Love may be unconditional, it is. But don’t give it irresponsibly.
When we help needy saints around, say like giving packs of rices, we give it to them unconditionally. Every family receives their share of benefits. Everyone is happy as the ekklesia meets their needs. We work hard here and trying to sell from our store. Everyone works from their specific skills and talent not just to reach their full potential but also to seek God’s kingdom by serving others. As God’s people help meet our needs, we also help meet other God’s people’s needs. It’s how it is in the kingdom-life, “Let each of you look out not only for his own interests, but also for the interests of others” (Phil. 2:4). It’s a life of sharing, serving, sacrificing, and yes, denying. All of this is good for all God’s people.
Here comes the hard part and what was most churches have left out.
We went in to one of the communities that we develop into an apostolic hub (Acts 2&4 Life-Together) and begin helping them, this time is not about giving rices but providing them toilets, deep wells and other projects such as barrel planters to provide food for their families. We brought our power tools and materials needed to do the job and encourage the people in the community to give us a hand but not all of them offered their time. One family refuses me to use electricity power. “I will pay of course, just let me know how much.” I said. But still the wife wouldn’t let me. “I think I saw your face a couple of times accepting my rice with your open hands, right?” Still she wouldn’t let me.
“Jomie,” I shared directly this learning experience for him to see some differences in giving out our love irresponsibly, “many who wants mutual benefits but not mutual responsibility. If we have done it the traditional ways we would never know these stuff because what they mostly do is give, give, give unconditionally to make these people will be happy and all they required to do is show up in church on Sunday’s. But if we give them responsibilities it is when we know who they really are. We are not here to impress these people with what we can do. If we do it like Jesus we cannot do anything for her because she lacks faith. She has faith to receive of which anyone can but not faith to share what she has. We are here to test them in little things to see if they can be trusted in the things of God later on. Their actions today determines their functions in the hub tomorrow. This is reality.” Several saints help us do the work although everyone wants a toilet to be place in their own houses.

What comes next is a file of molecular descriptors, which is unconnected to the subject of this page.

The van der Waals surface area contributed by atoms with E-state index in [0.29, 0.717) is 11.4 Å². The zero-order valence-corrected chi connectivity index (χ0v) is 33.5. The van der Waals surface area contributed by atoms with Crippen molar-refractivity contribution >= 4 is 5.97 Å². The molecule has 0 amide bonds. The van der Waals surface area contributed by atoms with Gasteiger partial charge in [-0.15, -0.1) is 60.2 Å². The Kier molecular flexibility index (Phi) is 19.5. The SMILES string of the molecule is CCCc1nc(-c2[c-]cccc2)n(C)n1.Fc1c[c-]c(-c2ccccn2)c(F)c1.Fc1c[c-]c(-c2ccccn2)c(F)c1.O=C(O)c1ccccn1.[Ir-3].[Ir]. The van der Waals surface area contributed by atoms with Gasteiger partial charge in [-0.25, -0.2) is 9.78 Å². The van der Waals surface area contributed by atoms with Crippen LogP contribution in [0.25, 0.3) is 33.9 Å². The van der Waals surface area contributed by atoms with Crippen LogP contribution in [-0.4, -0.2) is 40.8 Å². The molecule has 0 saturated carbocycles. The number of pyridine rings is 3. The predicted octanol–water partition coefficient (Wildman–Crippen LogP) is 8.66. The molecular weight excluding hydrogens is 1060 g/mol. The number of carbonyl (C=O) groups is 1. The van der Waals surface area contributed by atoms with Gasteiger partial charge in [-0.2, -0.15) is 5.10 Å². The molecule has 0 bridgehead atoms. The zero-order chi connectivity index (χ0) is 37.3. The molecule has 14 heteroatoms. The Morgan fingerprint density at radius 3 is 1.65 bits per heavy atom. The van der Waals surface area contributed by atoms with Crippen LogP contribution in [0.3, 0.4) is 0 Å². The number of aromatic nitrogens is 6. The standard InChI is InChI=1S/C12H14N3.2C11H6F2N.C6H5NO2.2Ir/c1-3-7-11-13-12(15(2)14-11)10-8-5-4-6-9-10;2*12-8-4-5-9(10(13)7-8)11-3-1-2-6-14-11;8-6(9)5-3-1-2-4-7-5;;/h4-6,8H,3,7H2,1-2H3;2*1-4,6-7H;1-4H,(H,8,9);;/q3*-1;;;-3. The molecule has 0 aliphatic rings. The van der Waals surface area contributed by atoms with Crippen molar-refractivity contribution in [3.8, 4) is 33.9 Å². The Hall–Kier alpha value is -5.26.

Widows on their 60’s are the exemption, we should help them without giving them work. The ekklesia here took the responsibility to pay their electricity bills. We send food and medicines around or they come and pick it up. But to those who are able to work, not disabled person but can work with their own hands, we should give them work so as not to be a burden to others. I normally say to disciples coming here, “Did you bring any chickens or rice or bread? You should you know, co’z whenever you come to see us as your extended family you ate my food and drunk my coffee of which another person is paying it, another disciple is going to the market, another one is cooking it, the little girls is preparing the tables and washed your plates after. Others planted vegetables at the back and others watered it. Everyone is serving one another and you should also. And since you come empty-handed why not help me with what I plan to do right now?”
One time a disciple came and no matter how Albert is trying to entice him to do something, all he wants to do is borrow Albert’s iPod and using computer. And not for long, that disciple went home saying goodbye to me. “What happen Albert?” I inquire with curiosity.
“Oh, i pulled the plug!” he said.
“Good on yah Albert.” I admire his wisdom.
Yes we made many disciples around and we ‘equip them in every good work’ as much as we can. I don’t want a hundred disciples who are all lazy and wants mutual benefits but not mutual responsibilities. “He who does not work, does not eat.”
Another disciple came and saw me harvesting my tomatoes. “Wow kuya, i love tomatoes,” he said, “that’s my favourite. Can i have some?”
“Really? Where were you when I planted these?” I ask him bluntly. “I do remember you when I planted these with my own hands. I did asked you to help me and now you want some?” I ended up giving him just five pieces for his family.
Love unconditionally, but don’t give irresponsibly.